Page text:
Mental and physical healthShare
Research links sexualization with three of the most common mental health problems of girls and women: eating disorders, low self-esteem and depression or depressed mood (Abramson & Valene, 1991; Durkin & Paxton, 2002; Harrison, 2000; Hofschire & Greenberg, 2001; Mills, Polivy, Herman & Tiggemann, 2002; Stice, Schupak-Neuberg, Shaw & Stein, 1994; Thomsen, Weber & Brown, 2002; Ward, 2004). Several studies (on both teenage and adult women) have found associations between exposure to narrow representations of female beauty (e.g., the “thin ideal”) and disordered eating attitudes and symptoms.
Research also links exposure to sexualized female ideals with lower self-esteem, negative mood and depressive symptoms among adolescent girls and women. In addition to mental health consequences of sexualization, research suggests that girls’ and women’s physical health may also be negatively affected, albeit indirectly....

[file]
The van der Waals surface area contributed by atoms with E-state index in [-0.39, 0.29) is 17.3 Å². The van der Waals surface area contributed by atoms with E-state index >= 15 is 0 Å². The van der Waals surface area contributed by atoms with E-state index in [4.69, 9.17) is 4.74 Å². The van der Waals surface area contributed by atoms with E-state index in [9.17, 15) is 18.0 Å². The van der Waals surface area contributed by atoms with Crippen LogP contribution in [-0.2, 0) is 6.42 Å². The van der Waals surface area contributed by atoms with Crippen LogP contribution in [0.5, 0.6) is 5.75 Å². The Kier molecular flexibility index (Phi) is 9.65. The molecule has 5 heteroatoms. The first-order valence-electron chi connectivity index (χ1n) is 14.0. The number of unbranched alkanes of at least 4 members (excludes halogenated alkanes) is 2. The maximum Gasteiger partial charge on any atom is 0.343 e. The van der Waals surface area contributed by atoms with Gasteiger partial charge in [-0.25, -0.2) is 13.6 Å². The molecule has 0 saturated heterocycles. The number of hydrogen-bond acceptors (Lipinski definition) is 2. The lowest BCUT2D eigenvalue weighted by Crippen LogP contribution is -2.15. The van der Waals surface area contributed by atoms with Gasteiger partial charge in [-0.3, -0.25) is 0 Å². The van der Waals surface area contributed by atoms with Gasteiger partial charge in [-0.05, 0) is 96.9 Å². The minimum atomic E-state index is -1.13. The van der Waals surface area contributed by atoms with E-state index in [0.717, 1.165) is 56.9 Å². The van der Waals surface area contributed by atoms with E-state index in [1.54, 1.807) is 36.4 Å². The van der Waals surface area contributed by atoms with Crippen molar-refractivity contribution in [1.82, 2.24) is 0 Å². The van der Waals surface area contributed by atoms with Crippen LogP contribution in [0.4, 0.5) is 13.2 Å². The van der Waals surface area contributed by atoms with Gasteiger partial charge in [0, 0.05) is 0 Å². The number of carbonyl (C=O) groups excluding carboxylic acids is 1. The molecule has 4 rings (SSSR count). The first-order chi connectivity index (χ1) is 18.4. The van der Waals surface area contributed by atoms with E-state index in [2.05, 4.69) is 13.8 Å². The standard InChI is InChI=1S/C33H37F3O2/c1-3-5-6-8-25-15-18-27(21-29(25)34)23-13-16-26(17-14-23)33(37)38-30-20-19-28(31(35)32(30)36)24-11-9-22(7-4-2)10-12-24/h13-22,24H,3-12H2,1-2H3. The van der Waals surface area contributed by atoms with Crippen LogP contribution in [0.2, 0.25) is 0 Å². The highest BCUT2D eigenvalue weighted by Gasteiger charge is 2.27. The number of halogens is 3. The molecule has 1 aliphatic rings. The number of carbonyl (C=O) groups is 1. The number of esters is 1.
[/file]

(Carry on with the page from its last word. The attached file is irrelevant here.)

Impact on others and on society
The sexualization of girls can also have a negative impact on other groups (i.e., boys, men, and adult women) and on society more broadly. Exposure to narrow ideals of female sexual attractiveness may make it difficult for some men to find an “acceptable” partner or to fully enjoy intimacy with a female partner (e.g., Schooler & Ward, 2006).
Adult women may suffer by trying to conform to a younger and younger standard of ideal female beauty. More general societal effects may include an increase in sexism; fewer girls pursuing careers in science, technology, engineering and mathematics (STEM); increased rates of sexual harassment and sexual violence; and an increased demand for child pornography. (Read entire report.)